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Rufus McIntire
Born Rufus McIntire
December 19, 1784
York, York County, Maine
Died April 28, 1866
Parsonsfield, Maine
Residence Parsonsfield, Maine
Other names Rufus McIntyre
Education Dartmouth College, 1809
Occupation lawyer, captain, congressman, land surveyor
Known for War of 1812, Congressional Service, Aroostook War

Rufus McIntire (December 19, 1784 – April 28, 1866) was a United States lawyer, captain of artillery in the War of 1812, congressman, land surveyor and prisoner of war.




Early life

Rufus McIntire was born on December 19, 1784 at York in York County, Maine. He attended South Berwick Academy and was graduated from Dartmouth College in 1809.


Rufus McIntire was admitted to the York County Bar Association in 1812, but when the war with Great Britain intervened, he was commissioned as a captain of a United States Army artillery company (3rd Regiment) during the War of 1812. He was a voting member in the Brunswick Convention of 1816. In 1820, the year Maine acquired statehood, he was elected to the Maine House of Representatives. He was appointed as a boundary commissioner in 1826 and served as a United States congressman from 1827 through 1835. He ran for governor of Maine in 1837. He served as the State Land Agent in 1839 and 1840 and was captured by the British during the Aroostook War. He was appointed as United States Marshall for Maine in 1845 by President James K. Polk and was appointed Surveyor of Customs in Portland, Maine by President Franklin Pierce from 1853 through 1857. He died in Parsonsfield, Maine on April 28, 1866 and is buried in Middleroad Cemetery.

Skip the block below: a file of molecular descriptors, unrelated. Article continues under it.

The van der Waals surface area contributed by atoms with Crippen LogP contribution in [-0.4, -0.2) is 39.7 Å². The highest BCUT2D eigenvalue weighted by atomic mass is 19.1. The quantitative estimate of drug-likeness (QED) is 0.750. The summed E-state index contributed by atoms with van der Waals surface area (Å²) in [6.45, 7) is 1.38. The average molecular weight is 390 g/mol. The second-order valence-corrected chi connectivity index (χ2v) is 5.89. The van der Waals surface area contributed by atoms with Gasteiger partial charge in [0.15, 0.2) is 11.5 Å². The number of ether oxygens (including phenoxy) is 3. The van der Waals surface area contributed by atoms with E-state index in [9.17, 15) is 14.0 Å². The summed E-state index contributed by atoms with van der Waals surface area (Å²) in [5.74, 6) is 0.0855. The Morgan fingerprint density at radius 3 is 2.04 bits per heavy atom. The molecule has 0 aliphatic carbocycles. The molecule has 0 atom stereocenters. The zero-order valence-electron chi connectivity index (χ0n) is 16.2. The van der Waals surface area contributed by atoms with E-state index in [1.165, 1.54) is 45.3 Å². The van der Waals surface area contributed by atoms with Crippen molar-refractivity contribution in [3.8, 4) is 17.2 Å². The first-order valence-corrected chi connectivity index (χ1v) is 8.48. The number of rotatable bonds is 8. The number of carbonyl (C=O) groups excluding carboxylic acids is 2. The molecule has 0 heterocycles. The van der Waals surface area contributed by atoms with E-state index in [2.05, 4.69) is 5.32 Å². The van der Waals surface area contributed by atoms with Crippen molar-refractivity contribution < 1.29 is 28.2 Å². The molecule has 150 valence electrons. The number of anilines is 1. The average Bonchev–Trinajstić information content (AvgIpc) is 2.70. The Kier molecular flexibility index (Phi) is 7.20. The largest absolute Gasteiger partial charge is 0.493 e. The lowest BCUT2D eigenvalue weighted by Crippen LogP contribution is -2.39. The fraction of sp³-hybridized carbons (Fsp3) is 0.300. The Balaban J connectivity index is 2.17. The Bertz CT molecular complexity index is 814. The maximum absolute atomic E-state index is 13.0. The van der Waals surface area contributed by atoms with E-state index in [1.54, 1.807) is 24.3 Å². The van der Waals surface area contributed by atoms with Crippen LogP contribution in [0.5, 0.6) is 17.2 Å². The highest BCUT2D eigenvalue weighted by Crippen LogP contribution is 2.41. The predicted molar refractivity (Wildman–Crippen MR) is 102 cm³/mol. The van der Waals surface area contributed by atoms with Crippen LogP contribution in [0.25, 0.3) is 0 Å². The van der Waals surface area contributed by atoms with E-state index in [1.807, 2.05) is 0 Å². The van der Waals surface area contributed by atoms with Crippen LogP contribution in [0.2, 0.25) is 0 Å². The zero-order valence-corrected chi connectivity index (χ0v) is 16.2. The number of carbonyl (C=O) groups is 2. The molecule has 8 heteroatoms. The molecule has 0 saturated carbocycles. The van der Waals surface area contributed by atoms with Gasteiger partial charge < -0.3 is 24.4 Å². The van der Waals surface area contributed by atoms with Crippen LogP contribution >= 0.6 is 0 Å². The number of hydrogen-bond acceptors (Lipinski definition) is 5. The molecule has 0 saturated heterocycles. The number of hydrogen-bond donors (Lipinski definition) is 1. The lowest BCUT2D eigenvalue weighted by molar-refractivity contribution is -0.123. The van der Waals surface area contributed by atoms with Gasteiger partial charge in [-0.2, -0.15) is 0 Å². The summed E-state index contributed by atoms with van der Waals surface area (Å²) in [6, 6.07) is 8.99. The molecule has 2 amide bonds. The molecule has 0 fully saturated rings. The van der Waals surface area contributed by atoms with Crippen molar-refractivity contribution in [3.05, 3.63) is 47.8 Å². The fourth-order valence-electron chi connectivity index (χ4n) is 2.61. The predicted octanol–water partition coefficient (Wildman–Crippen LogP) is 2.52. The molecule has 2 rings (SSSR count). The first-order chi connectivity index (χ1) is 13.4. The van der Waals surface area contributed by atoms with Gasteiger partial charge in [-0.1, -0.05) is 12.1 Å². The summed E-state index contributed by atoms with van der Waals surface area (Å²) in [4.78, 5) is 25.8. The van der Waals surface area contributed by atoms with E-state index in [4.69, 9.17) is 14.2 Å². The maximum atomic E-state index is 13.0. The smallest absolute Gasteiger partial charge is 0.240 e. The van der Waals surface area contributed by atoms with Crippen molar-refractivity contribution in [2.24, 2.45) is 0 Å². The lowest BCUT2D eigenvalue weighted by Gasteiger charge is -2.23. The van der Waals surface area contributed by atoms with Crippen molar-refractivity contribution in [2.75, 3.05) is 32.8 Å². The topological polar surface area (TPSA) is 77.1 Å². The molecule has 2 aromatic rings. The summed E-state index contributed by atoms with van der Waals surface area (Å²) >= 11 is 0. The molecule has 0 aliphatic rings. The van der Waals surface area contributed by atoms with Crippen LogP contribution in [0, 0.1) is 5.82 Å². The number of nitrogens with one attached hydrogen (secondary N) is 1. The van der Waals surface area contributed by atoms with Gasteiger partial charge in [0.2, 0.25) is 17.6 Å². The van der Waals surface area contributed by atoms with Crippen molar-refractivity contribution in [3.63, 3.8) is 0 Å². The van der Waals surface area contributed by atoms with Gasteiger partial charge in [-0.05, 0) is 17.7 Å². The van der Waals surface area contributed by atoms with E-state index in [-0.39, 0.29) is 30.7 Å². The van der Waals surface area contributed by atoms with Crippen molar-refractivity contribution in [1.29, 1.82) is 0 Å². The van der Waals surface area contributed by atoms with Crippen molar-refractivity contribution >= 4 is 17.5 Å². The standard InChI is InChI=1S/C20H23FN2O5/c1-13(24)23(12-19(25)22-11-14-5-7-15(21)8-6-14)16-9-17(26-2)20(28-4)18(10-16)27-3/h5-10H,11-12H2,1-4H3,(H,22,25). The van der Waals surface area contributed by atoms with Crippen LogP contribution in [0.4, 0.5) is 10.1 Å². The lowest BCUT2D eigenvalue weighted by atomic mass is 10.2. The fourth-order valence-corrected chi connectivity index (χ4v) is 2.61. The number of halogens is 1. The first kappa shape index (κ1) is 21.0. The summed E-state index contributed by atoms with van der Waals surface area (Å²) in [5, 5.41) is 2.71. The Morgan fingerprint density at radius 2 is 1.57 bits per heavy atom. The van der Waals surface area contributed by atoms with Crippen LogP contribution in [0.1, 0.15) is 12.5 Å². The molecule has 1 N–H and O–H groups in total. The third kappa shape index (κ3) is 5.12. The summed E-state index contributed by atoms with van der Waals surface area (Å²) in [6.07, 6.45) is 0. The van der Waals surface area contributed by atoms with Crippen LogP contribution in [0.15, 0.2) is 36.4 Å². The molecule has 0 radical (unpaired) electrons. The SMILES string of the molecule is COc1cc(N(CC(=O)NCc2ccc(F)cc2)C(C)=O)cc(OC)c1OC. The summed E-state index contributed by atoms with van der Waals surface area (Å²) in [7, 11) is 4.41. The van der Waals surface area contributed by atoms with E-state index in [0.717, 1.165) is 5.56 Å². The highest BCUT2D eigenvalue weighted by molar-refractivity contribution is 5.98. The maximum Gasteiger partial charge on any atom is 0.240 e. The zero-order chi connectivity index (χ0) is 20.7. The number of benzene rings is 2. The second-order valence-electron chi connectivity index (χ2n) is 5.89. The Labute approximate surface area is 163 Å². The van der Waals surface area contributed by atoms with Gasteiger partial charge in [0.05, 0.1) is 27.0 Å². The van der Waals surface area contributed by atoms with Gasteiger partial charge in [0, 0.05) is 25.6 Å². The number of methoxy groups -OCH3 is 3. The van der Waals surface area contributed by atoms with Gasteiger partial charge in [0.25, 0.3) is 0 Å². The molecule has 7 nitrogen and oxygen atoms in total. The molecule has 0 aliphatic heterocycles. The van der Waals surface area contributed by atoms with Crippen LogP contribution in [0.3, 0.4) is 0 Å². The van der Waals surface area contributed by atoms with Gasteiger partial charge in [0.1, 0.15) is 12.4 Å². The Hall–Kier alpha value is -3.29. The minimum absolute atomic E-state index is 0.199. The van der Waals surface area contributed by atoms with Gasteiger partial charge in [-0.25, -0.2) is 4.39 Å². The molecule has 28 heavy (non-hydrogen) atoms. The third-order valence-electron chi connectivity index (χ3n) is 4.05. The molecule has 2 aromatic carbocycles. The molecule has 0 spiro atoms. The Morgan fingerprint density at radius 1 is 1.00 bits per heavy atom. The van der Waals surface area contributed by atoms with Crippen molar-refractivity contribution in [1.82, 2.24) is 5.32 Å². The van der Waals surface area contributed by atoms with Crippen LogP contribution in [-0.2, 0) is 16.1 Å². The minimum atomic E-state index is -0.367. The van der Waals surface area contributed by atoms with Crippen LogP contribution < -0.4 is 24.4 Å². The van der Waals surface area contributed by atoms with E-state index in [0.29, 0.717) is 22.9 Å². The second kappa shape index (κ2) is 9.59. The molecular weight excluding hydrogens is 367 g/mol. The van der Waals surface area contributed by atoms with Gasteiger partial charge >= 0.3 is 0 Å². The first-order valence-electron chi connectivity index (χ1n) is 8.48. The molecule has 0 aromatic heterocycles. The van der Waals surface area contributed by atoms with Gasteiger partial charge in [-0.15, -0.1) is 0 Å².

Philosophical and/or political views

Rufus McIntire was a Jacksonian Republican.

Marriage and family

Rufus McIntire married Nancy Rolfe Hannaford in 1819. They had eight children, three of whom died in infancy. After Nancy’s death on February 2, 1830, Rufus married her sister, Mary B. Hannaford in 1832. They had two children.



  • McIntire, Rufus. The War of Northern New York : The Observations of Captain Rufus McIntire. Edited by John C. Fredriksen. New York History, 68 (July 1987), pp. 297–324.

See also

Aroostook War

External links


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